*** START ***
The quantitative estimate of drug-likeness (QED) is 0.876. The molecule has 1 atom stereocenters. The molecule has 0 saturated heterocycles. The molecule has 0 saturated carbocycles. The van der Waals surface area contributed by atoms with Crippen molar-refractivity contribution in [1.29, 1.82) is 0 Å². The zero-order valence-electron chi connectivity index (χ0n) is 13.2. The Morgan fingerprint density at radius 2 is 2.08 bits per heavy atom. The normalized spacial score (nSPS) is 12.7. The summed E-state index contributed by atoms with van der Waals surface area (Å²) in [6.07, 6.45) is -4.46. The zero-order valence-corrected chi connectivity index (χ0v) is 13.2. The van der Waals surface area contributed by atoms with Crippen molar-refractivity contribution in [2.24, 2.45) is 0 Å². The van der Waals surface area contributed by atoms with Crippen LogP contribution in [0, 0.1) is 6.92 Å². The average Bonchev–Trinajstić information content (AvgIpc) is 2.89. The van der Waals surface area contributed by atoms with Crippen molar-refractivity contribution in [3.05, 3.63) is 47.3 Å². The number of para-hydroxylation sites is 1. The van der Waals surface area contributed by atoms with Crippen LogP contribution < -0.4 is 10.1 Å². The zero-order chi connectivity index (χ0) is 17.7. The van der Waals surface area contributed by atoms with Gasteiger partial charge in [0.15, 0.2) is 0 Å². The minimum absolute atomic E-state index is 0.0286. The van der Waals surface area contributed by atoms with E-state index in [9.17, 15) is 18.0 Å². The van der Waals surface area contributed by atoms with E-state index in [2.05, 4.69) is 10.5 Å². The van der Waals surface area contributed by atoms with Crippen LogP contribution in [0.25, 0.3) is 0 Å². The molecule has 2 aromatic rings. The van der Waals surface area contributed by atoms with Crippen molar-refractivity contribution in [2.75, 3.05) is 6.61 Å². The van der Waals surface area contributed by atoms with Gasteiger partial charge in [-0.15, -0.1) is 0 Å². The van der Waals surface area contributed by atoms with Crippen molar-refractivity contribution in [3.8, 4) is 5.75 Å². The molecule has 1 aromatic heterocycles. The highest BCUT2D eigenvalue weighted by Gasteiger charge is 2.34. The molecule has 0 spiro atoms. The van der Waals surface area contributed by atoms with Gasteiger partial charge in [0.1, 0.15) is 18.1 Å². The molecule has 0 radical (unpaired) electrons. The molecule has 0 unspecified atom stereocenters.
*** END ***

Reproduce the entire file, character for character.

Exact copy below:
The quantitative estimate of drug-likeness (QED) is 0.876. The molecule has 1 atom stereocenters. The molecule has 0 saturated heterocycles. The molecule has 0 saturated carbocycles. The van der Waals surface area contributed by atoms with Crippen molar-refractivity contribution in [1.29, 1.82) is 0 Å². The zero-order valence-electron chi connectivity index (χ0n) is 13.2. The Morgan fingerprint density at radius 2 is 2.08 bits per heavy atom. The normalized spacial score (nSPS) is 12.7. The summed E-state index contributed by atoms with van der Waals surface area (Å²) in [6.07, 6.45) is -4.46. The zero-order valence-corrected chi connectivity index (χ0v) is 13.2. The van der Waals surface area contributed by atoms with Crippen molar-refractivity contribution in [2.24, 2.45) is 0 Å². The van der Waals surface area contributed by atoms with Crippen LogP contribution in [0, 0.1) is 6.92 Å². The average Bonchev–Trinajstić information content (AvgIpc) is 2.89. The van der Waals surface area contributed by atoms with Crippen molar-refractivity contribution in [3.05, 3.63) is 47.3 Å². The number of para-hydroxylation sites is 1. The van der Waals surface area contributed by atoms with Crippen LogP contribution < -0.4 is 10.1 Å². The zero-order chi connectivity index (χ0) is 17.7. The van der Waals surface area contributed by atoms with Gasteiger partial charge in [0.15, 0.2) is 0 Å². The minimum absolute atomic E-state index is 0.0286. The van der Waals surface area contributed by atoms with E-state index in [9.17, 15) is 18.0 Å². The van der Waals surface area contributed by atoms with E-state index in [2.05, 4.69) is 10.5 Å². The van der Waals surface area contributed by atoms with Crippen LogP contribution in [0.25, 0.3) is 0 Å². The molecule has 2 aromatic rings. The van der Waals surface area contributed by atoms with Crippen molar-refractivity contribution in [2.75, 3.05) is 6.61 Å². The van der Waals surface area contributed by atoms with Gasteiger partial charge in [-0.15, -0.1) is 0 Å². The van der Waals surface area contributed by atoms with Crippen molar-refractivity contribution in [3.8, 4) is 5.75 Å². The molecule has 1 aromatic heterocycles. The highest BCUT2D eigenvalue weighted by Gasteiger charge is 2.34. The molecule has 0 spiro atoms. The van der Waals surface area contributed by atoms with Gasteiger partial charge in [0.1, 0.15) is 18.1 Å². The molecule has 0 radical (unpaired) electrons. The molecule has 0 unspecified atom stereocenters.